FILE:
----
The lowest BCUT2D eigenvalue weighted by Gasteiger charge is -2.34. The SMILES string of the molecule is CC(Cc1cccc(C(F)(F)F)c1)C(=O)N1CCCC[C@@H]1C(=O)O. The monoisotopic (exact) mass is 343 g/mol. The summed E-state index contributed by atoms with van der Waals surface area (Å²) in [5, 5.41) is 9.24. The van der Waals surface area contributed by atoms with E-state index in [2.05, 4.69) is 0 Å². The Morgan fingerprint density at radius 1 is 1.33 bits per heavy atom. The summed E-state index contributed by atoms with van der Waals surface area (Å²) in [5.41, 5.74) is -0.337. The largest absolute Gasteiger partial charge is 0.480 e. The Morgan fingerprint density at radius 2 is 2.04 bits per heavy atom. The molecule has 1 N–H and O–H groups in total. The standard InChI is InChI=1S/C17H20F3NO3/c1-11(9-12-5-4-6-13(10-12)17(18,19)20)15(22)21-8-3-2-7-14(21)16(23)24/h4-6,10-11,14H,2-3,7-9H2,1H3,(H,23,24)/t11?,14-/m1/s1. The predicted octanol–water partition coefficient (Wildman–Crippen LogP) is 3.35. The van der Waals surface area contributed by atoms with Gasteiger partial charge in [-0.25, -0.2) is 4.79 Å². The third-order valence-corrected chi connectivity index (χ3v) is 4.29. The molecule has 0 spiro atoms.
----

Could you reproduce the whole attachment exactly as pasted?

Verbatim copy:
The lowest BCUT2D eigenvalue weighted by Gasteiger charge is -2.34. The SMILES string of the molecule is CC(Cc1cccc(C(F)(F)F)c1)C(=O)N1CCCC[C@@H]1C(=O)O. The monoisotopic (exact) mass is 343 g/mol. The summed E-state index contributed by atoms with van der Waals surface area (Å²) in [5, 5.41) is 9.24. The van der Waals surface area contributed by atoms with E-state index in [2.05, 4.69) is 0 Å². The Morgan fingerprint density at radius 1 is 1.33 bits per heavy atom. The summed E-state index contributed by atoms with van der Waals surface area (Å²) in [5.41, 5.74) is -0.337. The largest absolute Gasteiger partial charge is 0.480 e. The Morgan fingerprint density at radius 2 is 2.04 bits per heavy atom. The molecule has 1 N–H and O–H groups in total. The standard InChI is InChI=1S/C17H20F3NO3/c1-11(9-12-5-4-6-13(10-12)17(18,19)20)15(22)21-8-3-2-7-14(21)16(23)24/h4-6,10-11,14H,2-3,7-9H2,1H3,(H,23,24)/t11?,14-/m1/s1. The predicted octanol–water partition coefficient (Wildman–Crippen LogP) is 3.35. The van der Waals surface area contributed by atoms with Gasteiger partial charge in [-0.25, -0.2) is 4.79 Å². The third-order valence-corrected chi connectivity index (χ3v) is 4.29. The molecule has 0 spiro atoms.